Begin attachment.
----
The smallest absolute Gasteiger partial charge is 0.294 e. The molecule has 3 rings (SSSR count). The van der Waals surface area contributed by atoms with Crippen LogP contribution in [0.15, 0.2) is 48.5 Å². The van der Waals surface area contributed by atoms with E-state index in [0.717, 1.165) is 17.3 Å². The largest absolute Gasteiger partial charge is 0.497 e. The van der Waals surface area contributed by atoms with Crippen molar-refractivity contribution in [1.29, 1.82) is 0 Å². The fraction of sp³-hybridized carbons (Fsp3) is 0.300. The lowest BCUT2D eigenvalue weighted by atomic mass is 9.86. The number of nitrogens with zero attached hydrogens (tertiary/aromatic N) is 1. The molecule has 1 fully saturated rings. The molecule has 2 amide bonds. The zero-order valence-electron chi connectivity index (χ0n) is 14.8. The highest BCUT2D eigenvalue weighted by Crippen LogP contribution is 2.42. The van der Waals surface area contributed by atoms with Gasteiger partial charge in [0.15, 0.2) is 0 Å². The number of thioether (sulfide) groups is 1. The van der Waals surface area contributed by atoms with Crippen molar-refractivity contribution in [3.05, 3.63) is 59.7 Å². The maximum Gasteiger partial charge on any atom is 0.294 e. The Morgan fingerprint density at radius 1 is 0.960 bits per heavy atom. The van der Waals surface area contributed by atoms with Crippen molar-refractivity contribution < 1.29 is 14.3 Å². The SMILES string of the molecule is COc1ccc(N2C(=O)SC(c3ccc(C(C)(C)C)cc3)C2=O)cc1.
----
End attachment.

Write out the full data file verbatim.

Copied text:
The smallest absolute Gasteiger partial charge is 0.294 e. The molecule has 3 rings (SSSR count). The van der Waals surface area contributed by atoms with Crippen LogP contribution in [0.15, 0.2) is 48.5 Å². The van der Waals surface area contributed by atoms with E-state index in [0.717, 1.165) is 17.3 Å². The largest absolute Gasteiger partial charge is 0.497 e. The van der Waals surface area contributed by atoms with Crippen molar-refractivity contribution in [1.29, 1.82) is 0 Å². The fraction of sp³-hybridized carbons (Fsp3) is 0.300. The lowest BCUT2D eigenvalue weighted by atomic mass is 9.86. The number of nitrogens with zero attached hydrogens (tertiary/aromatic N) is 1. The molecule has 1 fully saturated rings. The molecule has 2 amide bonds. The zero-order valence-electron chi connectivity index (χ0n) is 14.8. The highest BCUT2D eigenvalue weighted by Crippen LogP contribution is 2.42. The van der Waals surface area contributed by atoms with Gasteiger partial charge in [0.15, 0.2) is 0 Å². The number of thioether (sulfide) groups is 1. The van der Waals surface area contributed by atoms with Crippen molar-refractivity contribution in [3.05, 3.63) is 59.7 Å². The maximum Gasteiger partial charge on any atom is 0.294 e. The Morgan fingerprint density at radius 1 is 0.960 bits per heavy atom. The van der Waals surface area contributed by atoms with Crippen molar-refractivity contribution < 1.29 is 14.3 Å². The SMILES string of the molecule is COc1ccc(N2C(=O)SC(c3ccc(C(C)(C)C)cc3)C2=O)cc1.